As the work shifts from rescue and evacuation of the living toward the recovery of remains, the U.S. military has begun planning for withdrawing some of the 68,000 troops, 21 ships and dozens of aircraft from the Gulf Coast region, senior military officials said.

A large-scale troop pullout is already underway in Mississippi, with all of the several thousand out-of-state National Guard forces there scheduled to depart within eight to 10 days, Lt. Gen. Russel L. Honore, commander of Joint Task Force Katrina, said in an interview.

Military forces are expected to remain longer in Louisiana, but with the primary search effort in New Orleans expected to be completed by Wednesday, thousands of troops are expected to start departing within weeks, according to FEMA and military officials.

"It will be weeks, not months," when active-duty soldiers begin departing Louisiana, said Brig. Gen. Mark A. Graham, deputy commanding general of the 5th U.S. Army. About 7,200 active-duty troops, including 5,200 soldiers and 2,000 Marines, are engaged in relief work.

Honore said that as lifesaving missions such as search and rescue, providing food and water, and medical evacuation wind down, so will the military presence. He said some helicopter crews are already departing, including those from the 4th Infantry Division, which is preparing to return to Iraq.

In terms of providing security, Honore indicated that the city has an adequate law enforcement presence without federal troops. But Honore and other officials said the military is likely to stay to assist the city with planning, logistics and basic services until it can bring back a full contingent of municipal workers. "Until we've got these city workers back, we've got to keep the city running," he said.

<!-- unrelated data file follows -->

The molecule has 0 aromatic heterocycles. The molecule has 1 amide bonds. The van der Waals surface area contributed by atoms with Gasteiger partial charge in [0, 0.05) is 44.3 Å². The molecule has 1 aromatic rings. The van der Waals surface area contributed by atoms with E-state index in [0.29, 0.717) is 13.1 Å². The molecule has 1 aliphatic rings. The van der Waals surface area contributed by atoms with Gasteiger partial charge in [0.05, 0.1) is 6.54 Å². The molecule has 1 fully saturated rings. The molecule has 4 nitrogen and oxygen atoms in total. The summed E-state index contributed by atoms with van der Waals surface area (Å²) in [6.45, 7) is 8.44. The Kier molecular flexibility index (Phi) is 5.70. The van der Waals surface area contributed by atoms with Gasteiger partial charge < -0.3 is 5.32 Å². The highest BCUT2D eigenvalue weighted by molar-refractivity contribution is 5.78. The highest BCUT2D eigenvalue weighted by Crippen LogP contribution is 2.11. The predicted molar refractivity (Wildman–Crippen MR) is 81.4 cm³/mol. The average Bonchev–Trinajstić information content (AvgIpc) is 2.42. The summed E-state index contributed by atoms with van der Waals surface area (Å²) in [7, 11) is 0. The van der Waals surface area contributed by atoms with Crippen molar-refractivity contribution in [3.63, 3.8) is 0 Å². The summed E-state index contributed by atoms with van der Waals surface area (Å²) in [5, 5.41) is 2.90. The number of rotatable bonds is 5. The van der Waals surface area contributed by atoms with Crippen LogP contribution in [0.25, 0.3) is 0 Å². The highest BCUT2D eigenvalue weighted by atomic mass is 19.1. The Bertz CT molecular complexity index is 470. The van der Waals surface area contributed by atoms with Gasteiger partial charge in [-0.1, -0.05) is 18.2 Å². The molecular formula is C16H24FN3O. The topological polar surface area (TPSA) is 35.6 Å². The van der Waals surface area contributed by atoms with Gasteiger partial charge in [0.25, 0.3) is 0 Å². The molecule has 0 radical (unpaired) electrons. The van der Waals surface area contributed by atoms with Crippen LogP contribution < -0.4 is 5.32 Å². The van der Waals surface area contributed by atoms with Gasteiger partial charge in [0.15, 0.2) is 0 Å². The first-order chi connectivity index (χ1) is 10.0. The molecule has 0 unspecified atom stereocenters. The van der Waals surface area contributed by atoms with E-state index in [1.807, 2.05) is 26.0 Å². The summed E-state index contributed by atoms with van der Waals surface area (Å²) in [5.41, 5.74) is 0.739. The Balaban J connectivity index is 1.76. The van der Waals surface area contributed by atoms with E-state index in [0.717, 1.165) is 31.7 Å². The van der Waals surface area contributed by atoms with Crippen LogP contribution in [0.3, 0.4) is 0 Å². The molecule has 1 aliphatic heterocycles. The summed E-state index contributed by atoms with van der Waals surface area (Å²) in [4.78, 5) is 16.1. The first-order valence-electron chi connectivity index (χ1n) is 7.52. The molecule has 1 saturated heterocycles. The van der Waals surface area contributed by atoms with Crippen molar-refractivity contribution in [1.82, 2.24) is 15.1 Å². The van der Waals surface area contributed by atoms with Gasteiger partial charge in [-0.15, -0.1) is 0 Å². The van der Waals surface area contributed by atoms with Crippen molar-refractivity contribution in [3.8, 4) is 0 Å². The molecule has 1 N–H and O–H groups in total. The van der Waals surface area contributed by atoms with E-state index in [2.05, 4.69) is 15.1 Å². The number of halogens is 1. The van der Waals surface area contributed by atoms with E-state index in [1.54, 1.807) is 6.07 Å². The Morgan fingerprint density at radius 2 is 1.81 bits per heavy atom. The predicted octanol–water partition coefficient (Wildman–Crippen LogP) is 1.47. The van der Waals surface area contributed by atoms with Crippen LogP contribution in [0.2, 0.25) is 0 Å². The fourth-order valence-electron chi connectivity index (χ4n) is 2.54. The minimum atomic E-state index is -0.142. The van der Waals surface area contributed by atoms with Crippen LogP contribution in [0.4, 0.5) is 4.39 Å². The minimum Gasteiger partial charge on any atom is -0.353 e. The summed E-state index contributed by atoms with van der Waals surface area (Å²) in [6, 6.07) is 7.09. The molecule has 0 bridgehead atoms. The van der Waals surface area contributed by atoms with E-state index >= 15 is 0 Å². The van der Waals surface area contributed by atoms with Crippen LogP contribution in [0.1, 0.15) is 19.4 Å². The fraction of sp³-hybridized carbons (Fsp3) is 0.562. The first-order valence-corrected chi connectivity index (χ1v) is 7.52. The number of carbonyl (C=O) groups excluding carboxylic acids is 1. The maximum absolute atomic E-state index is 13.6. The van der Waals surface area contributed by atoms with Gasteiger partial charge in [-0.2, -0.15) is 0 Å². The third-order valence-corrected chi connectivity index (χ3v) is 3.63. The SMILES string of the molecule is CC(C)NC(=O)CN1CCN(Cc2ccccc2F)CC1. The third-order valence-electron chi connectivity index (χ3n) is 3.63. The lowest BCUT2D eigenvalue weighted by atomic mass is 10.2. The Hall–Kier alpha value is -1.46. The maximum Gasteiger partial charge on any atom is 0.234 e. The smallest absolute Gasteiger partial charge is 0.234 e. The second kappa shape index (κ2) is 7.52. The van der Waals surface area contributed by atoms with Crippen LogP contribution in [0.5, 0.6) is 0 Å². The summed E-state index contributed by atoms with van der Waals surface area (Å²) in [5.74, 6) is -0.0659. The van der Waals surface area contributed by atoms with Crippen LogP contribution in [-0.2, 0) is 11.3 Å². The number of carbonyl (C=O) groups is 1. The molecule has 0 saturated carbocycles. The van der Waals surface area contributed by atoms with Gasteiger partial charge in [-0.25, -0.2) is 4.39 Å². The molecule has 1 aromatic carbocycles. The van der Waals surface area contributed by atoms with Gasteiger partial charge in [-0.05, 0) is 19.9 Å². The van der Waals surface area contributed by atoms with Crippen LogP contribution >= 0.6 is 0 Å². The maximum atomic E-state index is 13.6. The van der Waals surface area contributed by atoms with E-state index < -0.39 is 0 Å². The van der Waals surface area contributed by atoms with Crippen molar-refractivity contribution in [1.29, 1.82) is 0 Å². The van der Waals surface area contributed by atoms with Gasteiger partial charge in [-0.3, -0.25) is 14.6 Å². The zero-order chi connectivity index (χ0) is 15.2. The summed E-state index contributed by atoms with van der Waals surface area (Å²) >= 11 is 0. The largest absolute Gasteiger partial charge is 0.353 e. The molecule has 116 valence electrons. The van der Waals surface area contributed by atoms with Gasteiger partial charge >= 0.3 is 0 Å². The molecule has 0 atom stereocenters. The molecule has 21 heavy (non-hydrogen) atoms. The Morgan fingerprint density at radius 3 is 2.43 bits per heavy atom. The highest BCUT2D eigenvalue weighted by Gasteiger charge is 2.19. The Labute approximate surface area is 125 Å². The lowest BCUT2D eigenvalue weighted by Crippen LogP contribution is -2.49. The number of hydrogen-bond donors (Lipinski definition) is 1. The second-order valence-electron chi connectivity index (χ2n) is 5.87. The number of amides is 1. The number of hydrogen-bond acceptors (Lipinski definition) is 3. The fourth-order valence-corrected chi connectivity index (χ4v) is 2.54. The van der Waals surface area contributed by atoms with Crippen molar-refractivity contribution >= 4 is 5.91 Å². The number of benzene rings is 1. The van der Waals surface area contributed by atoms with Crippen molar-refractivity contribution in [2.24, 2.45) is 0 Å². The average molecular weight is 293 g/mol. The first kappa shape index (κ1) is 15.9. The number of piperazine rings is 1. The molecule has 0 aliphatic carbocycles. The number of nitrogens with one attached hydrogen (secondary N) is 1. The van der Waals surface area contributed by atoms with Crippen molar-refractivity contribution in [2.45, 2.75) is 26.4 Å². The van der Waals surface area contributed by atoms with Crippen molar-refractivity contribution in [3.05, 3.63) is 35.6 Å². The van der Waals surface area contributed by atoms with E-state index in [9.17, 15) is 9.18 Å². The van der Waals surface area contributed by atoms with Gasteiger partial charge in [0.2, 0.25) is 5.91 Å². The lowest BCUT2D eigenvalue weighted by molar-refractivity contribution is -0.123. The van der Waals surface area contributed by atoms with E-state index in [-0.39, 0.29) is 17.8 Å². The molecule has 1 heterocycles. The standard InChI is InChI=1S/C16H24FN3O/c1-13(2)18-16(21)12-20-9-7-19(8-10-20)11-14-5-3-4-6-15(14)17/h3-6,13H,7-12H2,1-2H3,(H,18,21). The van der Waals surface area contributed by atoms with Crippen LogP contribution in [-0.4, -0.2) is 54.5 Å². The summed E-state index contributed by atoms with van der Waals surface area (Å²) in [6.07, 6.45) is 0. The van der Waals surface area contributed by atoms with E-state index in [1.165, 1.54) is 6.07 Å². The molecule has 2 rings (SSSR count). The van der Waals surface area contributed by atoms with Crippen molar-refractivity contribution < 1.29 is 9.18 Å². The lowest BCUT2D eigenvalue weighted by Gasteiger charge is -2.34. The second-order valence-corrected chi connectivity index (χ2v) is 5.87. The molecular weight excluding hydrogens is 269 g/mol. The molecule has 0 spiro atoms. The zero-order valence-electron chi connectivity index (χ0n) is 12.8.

One military unit winding up its mission Tuesday was a contingent of the 20th Special Forces Group, which has rescued nearly 8,000 New Orleans residents using inflated Zodiac boats since the flood hit. The unit, trained to partner closely with indigenous forces abroad, used those skills to help organize the search effort for the New Orleans Police Department.

Now, its officers say, the police are ready to work on their own. "We think they'll be on their feet in the next two days. They'll be able to handle it and we'll pull out," said Warrant Officer Bruce Erick, from a 20th Special Forces Group team based in Birmingham. The team helped the police carry out a systematic search plan.

As recovery efforts continued, FEMA's newly named acting director, R. David Paulison, spoke to reporters in Washington and said he will examine later the lessons learned from FEMA's failures.

"I can't deal with what happened in the last two weeks, but I can tell you, from this point forward, we are going to be focusing on the victims of this hurricane," he said. "But we've had a hurricane of unimaginable proportions, and we're going to deal with it. We're going to get those people out of shelters, and we're going to move and get them the help that they need."

At the same news conference, Homeland Security Secretary Michael Chertoff once again praised Michael D. Brown, who resigned as FEMA director on Monday after being yanked back to Washington amid withering reviews of the agency's performance the first week of the disaster. "As I said previously, I believe Mike Brown did everything that was within his capability to manage this crisis effectively," he said.

Tyson reported from New Orleans. Staff writers Dan Balz and Spencer S. Hsu in Washington contributed to this report.

Peter Czuleger, an emergency room doctor from Mission Viejo, Calif., tends to a patient who had been found by California National Guardsmen during house-to-house searches in New Orleans. Czuleger said the man suffered from dehydration and had about 24 hours to live if he hadn't been discovered.Northwest Airlines passengers line up to board a flight out of Louis Armstrong New Orleans International Airport, which resumed limited service.This photo taken last week shows a flooded St. Rita's nursing home in New Orleans, where waters that rose nearly to the ceiling trapped many patients.